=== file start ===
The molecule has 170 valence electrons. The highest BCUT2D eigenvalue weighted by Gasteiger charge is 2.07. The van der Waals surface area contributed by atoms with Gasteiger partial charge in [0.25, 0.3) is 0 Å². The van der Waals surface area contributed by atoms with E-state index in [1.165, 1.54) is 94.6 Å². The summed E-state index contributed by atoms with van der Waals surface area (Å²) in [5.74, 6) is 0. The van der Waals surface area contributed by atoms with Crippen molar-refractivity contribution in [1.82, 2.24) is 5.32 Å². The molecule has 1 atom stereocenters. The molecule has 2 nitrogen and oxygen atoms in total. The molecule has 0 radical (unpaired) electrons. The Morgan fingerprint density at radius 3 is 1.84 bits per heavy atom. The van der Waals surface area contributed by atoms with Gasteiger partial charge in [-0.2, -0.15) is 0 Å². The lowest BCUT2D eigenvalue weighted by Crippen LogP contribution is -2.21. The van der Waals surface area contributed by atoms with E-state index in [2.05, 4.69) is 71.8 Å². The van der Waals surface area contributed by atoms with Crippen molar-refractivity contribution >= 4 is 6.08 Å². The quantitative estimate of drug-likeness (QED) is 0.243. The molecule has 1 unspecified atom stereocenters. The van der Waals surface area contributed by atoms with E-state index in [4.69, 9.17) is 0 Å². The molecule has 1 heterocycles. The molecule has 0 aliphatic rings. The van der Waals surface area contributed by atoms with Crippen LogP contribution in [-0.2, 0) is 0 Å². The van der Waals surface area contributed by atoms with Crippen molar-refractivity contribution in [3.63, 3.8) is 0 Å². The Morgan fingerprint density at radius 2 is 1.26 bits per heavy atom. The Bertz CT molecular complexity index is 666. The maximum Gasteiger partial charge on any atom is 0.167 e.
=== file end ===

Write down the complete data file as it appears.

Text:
The molecule has 170 valence electrons. The highest BCUT2D eigenvalue weighted by Gasteiger charge is 2.07. The van der Waals surface area contributed by atoms with Gasteiger partial charge in [0.25, 0.3) is 0 Å². The van der Waals surface area contributed by atoms with E-state index in [1.165, 1.54) is 94.6 Å². The summed E-state index contributed by atoms with van der Waals surface area (Å²) in [5.74, 6) is 0. The van der Waals surface area contributed by atoms with Crippen molar-refractivity contribution in [1.82, 2.24) is 5.32 Å². The molecule has 1 atom stereocenters. The molecule has 2 nitrogen and oxygen atoms in total. The molecule has 0 radical (unpaired) electrons. The Morgan fingerprint density at radius 3 is 1.84 bits per heavy atom. The van der Waals surface area contributed by atoms with Gasteiger partial charge in [-0.2, -0.15) is 0 Å². The lowest BCUT2D eigenvalue weighted by Crippen LogP contribution is -2.21. The van der Waals surface area contributed by atoms with E-state index in [2.05, 4.69) is 71.8 Å². The van der Waals surface area contributed by atoms with Crippen molar-refractivity contribution >= 4 is 6.08 Å². The quantitative estimate of drug-likeness (QED) is 0.243. The molecule has 1 unspecified atom stereocenters. The van der Waals surface area contributed by atoms with E-state index in [4.69, 9.17) is 0 Å². The molecule has 1 heterocycles. The molecule has 0 aliphatic rings. The van der Waals surface area contributed by atoms with Crippen LogP contribution in [-0.2, 0) is 0 Å². The van der Waals surface area contributed by atoms with Crippen molar-refractivity contribution in [3.63, 3.8) is 0 Å². The Morgan fingerprint density at radius 2 is 1.26 bits per heavy atom. The Bertz CT molecular complexity index is 666. The maximum Gasteiger partial charge on any atom is 0.167 e.